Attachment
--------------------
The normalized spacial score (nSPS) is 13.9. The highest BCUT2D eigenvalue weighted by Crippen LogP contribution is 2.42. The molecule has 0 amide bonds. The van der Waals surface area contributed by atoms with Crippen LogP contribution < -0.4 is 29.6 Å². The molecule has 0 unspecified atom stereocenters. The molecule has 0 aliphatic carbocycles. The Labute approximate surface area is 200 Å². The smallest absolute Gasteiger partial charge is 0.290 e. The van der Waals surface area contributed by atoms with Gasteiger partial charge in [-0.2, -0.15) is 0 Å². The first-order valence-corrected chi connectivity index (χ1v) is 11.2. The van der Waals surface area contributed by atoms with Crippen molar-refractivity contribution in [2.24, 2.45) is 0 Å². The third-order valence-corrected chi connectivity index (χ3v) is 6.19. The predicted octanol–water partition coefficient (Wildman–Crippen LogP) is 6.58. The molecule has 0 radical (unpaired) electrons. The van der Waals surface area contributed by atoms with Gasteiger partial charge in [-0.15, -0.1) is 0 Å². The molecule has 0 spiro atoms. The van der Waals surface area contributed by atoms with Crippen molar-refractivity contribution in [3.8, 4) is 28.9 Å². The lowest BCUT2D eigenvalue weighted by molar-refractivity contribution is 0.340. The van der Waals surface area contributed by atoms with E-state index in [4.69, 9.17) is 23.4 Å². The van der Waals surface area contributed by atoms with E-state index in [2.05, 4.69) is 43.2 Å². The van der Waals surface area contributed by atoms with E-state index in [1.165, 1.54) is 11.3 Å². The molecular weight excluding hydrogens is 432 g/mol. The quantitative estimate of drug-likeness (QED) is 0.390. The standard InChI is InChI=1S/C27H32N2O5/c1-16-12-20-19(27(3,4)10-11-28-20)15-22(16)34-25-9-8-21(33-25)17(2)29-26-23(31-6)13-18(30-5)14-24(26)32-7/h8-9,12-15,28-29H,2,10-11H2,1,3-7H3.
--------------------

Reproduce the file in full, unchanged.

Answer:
The normalized spacial score (nSPS) is 13.9. The highest BCUT2D eigenvalue weighted by Crippen LogP contribution is 2.42. The molecule has 0 amide bonds. The van der Waals surface area contributed by atoms with Crippen LogP contribution < -0.4 is 29.6 Å². The molecule has 0 unspecified atom stereocenters. The molecule has 0 aliphatic carbocycles. The Labute approximate surface area is 200 Å². The smallest absolute Gasteiger partial charge is 0.290 e. The van der Waals surface area contributed by atoms with Gasteiger partial charge in [-0.2, -0.15) is 0 Å². The first-order valence-corrected chi connectivity index (χ1v) is 11.2. The van der Waals surface area contributed by atoms with Crippen molar-refractivity contribution in [2.24, 2.45) is 0 Å². The third-order valence-corrected chi connectivity index (χ3v) is 6.19. The predicted octanol–water partition coefficient (Wildman–Crippen LogP) is 6.58. The molecule has 0 radical (unpaired) electrons. The van der Waals surface area contributed by atoms with Gasteiger partial charge in [-0.15, -0.1) is 0 Å². The molecule has 0 spiro atoms. The van der Waals surface area contributed by atoms with Crippen molar-refractivity contribution in [3.8, 4) is 28.9 Å². The lowest BCUT2D eigenvalue weighted by molar-refractivity contribution is 0.340. The van der Waals surface area contributed by atoms with E-state index in [4.69, 9.17) is 23.4 Å². The van der Waals surface area contributed by atoms with E-state index in [2.05, 4.69) is 43.2 Å². The van der Waals surface area contributed by atoms with E-state index in [1.165, 1.54) is 11.3 Å². The molecular weight excluding hydrogens is 432 g/mol. The quantitative estimate of drug-likeness (QED) is 0.390. The standard InChI is InChI=1S/C27H32N2O5/c1-16-12-20-19(27(3,4)10-11-28-20)15-22(16)34-25-9-8-21(33-25)17(2)29-26-23(31-6)13-18(30-5)14-24(26)32-7/h8-9,12-15,28-29H,2,10-11H2,1,3-7H3.